Cellulose Insulation Questions

Discussion in 'Insulation and Radiant Barriers' started by rololow, Apr 8, 2014.

  1. Apr 8, 2014 #1

    rololow

    rololow

    rololow

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    Hi, I'm new to the forum and home owning. I live in the Seattle area and want to add insulation into my house. I'm a DIY. And prefer to try to save money where I can and pay the contractors for the hard stuff. My attic currently has a form of cellulose in it that is very uneven through out. The estimate I received said that my insulation is anywhere from an R-11 to R-19 and I would like to bring it up to a R-39.

    I've done a lot of research about installing blown in cellulose. Per the articles and instructions, they said to install baffles to help with the air flow. I already did this. Pretty much everything I've read says that I should be able to see light come up through the baffles. The one's I purchased were about 48 inches long. I can't see any light through them. I even had someone hold a flashlight up to the vent outside the house to see and still nothing. I installed the baffles against the eves of the rafters against the wood where the three holed vents are. Did I not properly install them??

    Secondly, is there a "limit" to the amount of cellulose insulation someone can blow in? From the calculations I've done for the square footage of my house, I will need to add 30-35 more bags of cellulose to bring my R value up to 39. This seems like a lot. I just want to make sure that I don't add too much insulation and cause my attic to have an airflow/ventilation problem.

    Any help is greatly appreciated!

    Thank you!
     
    Last edited: Apr 8, 2014
  2. Apr 8, 2014 #2

    nealtw

    nealtw

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    Welcome to the site.
    The baffle should be installed against the roof sheeting to extend just past the extrior wall and the rest of the gap filled with batt insulation which will stop the loose insulation from falling into the soffet area.
    I installed the baffles against the eves of the rafters against the wood where the three holed vents are. Did I not properly install them??
    I can immagine a few places where you could have wood with three holed vents, can you explain that better?
     
  3. Apr 8, 2014 #3

    rololow

    rololow

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    Lol, I'm sure that would help!

    If I remember correctly I have 15 different rafter sections that have bird blocks. I bought plastic black baffles and stapled them to the roof sheeting. Similar to what this gentleman does in this video. [ame]http://www.youtube.com/watch?v=BCBQX3nKXAk[/ame]

    I had to remove the old cardboard baffles, to install the new plastic ones. There was already blown in insulation under the old cardboard baffles. I was able to completely see the bird blocks while installing the baffles, and after install there is no visual of them.
     
  4. Apr 8, 2014 #4

    nealtw

    nealtw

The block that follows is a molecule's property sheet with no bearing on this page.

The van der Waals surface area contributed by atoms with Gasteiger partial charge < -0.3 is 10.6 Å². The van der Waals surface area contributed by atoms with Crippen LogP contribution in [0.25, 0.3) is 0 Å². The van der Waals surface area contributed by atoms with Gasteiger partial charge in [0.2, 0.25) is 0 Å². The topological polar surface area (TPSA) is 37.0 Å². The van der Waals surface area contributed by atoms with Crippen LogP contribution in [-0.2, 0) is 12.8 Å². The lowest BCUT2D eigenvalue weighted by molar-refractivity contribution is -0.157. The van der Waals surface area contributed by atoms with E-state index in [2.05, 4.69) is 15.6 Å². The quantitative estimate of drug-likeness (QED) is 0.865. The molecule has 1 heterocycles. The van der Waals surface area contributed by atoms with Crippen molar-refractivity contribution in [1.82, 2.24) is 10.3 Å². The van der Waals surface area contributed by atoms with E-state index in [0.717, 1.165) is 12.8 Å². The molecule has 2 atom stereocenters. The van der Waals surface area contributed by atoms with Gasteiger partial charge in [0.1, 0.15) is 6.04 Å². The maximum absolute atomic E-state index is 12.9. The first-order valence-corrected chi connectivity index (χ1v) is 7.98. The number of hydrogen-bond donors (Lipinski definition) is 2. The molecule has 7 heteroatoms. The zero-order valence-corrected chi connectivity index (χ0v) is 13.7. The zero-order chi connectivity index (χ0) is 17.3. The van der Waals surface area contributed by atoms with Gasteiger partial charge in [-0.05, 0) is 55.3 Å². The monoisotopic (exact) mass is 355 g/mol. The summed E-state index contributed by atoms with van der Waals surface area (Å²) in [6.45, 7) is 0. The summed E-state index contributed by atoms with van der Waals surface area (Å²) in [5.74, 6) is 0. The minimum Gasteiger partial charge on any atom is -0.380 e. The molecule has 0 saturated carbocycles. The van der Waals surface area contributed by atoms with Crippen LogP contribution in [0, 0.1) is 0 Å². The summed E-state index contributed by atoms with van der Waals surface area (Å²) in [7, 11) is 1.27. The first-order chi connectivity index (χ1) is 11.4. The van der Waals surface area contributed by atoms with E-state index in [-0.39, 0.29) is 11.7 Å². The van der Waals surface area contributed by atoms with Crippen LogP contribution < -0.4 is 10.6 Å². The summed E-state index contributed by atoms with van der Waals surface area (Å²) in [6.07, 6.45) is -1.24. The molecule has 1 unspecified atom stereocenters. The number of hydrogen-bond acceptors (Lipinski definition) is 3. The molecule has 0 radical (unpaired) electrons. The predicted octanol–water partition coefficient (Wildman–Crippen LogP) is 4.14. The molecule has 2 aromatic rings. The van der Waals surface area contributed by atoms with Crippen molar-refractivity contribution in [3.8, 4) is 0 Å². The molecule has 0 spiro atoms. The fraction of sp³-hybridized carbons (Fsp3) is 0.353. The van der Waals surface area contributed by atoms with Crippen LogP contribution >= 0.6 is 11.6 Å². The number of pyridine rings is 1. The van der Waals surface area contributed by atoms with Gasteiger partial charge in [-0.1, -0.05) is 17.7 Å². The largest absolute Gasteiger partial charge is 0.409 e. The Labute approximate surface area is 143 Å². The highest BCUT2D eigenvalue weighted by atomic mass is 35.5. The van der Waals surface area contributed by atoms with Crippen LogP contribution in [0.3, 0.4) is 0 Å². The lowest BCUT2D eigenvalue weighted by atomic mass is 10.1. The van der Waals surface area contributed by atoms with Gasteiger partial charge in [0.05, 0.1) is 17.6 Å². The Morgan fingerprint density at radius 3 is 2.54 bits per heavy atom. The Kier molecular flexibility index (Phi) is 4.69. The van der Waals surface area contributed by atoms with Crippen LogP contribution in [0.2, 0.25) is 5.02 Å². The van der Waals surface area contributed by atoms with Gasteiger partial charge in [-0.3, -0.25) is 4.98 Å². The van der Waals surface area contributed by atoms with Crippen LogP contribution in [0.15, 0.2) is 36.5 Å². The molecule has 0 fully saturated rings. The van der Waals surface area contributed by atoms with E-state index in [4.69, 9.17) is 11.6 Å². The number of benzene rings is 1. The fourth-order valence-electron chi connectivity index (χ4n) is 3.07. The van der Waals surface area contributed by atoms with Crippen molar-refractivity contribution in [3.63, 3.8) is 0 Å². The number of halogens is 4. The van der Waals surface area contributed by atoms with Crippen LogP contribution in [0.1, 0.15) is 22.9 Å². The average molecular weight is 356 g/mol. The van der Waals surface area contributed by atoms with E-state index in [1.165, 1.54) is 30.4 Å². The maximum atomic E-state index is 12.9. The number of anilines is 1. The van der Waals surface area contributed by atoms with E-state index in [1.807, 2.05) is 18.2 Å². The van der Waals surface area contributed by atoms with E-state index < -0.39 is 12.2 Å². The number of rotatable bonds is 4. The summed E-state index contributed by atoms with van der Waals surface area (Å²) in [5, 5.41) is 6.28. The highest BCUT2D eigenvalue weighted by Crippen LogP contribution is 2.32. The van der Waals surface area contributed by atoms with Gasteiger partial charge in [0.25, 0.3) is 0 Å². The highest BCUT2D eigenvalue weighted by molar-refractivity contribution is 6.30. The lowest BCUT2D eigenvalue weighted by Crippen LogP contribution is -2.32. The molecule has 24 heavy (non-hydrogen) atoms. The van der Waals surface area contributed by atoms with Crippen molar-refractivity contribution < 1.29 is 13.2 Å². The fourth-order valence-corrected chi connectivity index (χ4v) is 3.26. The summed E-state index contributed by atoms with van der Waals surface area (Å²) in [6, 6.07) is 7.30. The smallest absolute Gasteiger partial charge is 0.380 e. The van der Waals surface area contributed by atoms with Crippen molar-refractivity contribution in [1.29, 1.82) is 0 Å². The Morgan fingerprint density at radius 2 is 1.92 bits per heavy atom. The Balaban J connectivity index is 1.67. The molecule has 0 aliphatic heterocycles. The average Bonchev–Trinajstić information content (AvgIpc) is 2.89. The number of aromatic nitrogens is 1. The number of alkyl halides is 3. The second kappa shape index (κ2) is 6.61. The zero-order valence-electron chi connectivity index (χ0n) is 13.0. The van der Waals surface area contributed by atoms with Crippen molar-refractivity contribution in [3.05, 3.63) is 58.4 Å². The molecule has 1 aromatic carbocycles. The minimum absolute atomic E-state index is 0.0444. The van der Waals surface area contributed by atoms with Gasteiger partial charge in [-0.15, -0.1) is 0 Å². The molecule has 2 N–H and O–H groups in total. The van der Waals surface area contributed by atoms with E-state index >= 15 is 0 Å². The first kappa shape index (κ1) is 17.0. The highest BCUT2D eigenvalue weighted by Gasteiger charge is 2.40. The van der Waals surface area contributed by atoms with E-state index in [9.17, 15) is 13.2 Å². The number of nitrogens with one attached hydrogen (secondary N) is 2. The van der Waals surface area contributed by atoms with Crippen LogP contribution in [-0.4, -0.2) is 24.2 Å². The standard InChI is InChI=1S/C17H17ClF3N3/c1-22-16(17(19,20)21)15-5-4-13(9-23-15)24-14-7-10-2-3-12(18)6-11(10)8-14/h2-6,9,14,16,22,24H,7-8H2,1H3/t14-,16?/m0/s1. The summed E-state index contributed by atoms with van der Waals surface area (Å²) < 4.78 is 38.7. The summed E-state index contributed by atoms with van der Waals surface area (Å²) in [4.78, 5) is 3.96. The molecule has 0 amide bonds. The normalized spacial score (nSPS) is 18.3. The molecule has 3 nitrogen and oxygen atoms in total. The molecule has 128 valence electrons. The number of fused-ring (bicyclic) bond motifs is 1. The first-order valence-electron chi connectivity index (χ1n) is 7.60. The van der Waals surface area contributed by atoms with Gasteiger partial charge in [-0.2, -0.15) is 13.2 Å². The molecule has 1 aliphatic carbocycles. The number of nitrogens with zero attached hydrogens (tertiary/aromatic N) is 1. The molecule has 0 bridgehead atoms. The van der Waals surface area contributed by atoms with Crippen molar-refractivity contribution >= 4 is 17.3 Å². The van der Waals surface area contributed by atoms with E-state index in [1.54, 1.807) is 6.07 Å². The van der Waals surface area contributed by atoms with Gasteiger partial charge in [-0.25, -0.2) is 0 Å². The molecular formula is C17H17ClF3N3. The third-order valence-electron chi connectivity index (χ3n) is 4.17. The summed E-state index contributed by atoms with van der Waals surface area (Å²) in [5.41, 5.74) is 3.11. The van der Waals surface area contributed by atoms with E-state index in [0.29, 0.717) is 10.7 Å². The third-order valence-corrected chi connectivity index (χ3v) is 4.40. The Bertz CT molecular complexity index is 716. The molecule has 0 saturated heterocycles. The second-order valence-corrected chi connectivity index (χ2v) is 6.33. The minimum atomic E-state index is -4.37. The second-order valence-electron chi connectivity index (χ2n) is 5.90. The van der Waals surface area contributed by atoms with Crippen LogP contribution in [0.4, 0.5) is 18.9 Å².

nealtw

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    In you video it is not clear that the soffet area outside the wall is clear of insulation and his soffet is plugged no air movement is possible.
    OK I understand birdblocks, nothing easier here. You should find a way to clear the area of insulation do a partial cut on the baffle so you can bend it down to include a space over the three holes. Then staple into place and back that up with a peice of batt insulation which will stop the loose insulation from plugging everything up.
    BTW. Don't forget to raise the sides of the attic access before adding more insulation.

    berger-accuvent.jpg
     
  5. Apr 8, 2014 #5

    beachguy005

    beachguy005

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    Look here for recommended R values. Your zone is up to R60 for an uninsulated and adding up to R38 in an attic with some existing insulation.

    http://www.energystar.gov/?c=home_sealing.hm_improvement_insulation_table

    I'll also mention you should check with your utility company for any rebate money or other programs.

    The other issue you should consider is attic access after you add 18 inches of cellulose. It looks nice and even with great coverage but if you have to go up there to do some work, add a circuit or find some wiring...it's a nightmare.

    I had it done and I wished I had used fiberglas batt insulation.
     
  6. Apr 8, 2014 #6

    rololow

    rololow

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    @Nealtw: Thank you for the picture that was exactly what I was wondering about! Looks like I will be redoing the baffles.

    @beachguy005 great link! Thanks!
     
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  7. Apr 8, 2014 #7

    nealtw

    nealtw

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    BTW, congrats on the first house. For the day you may want to sell the house, you should start a book of pictures, receipts and explanations of repairs that you do.
     
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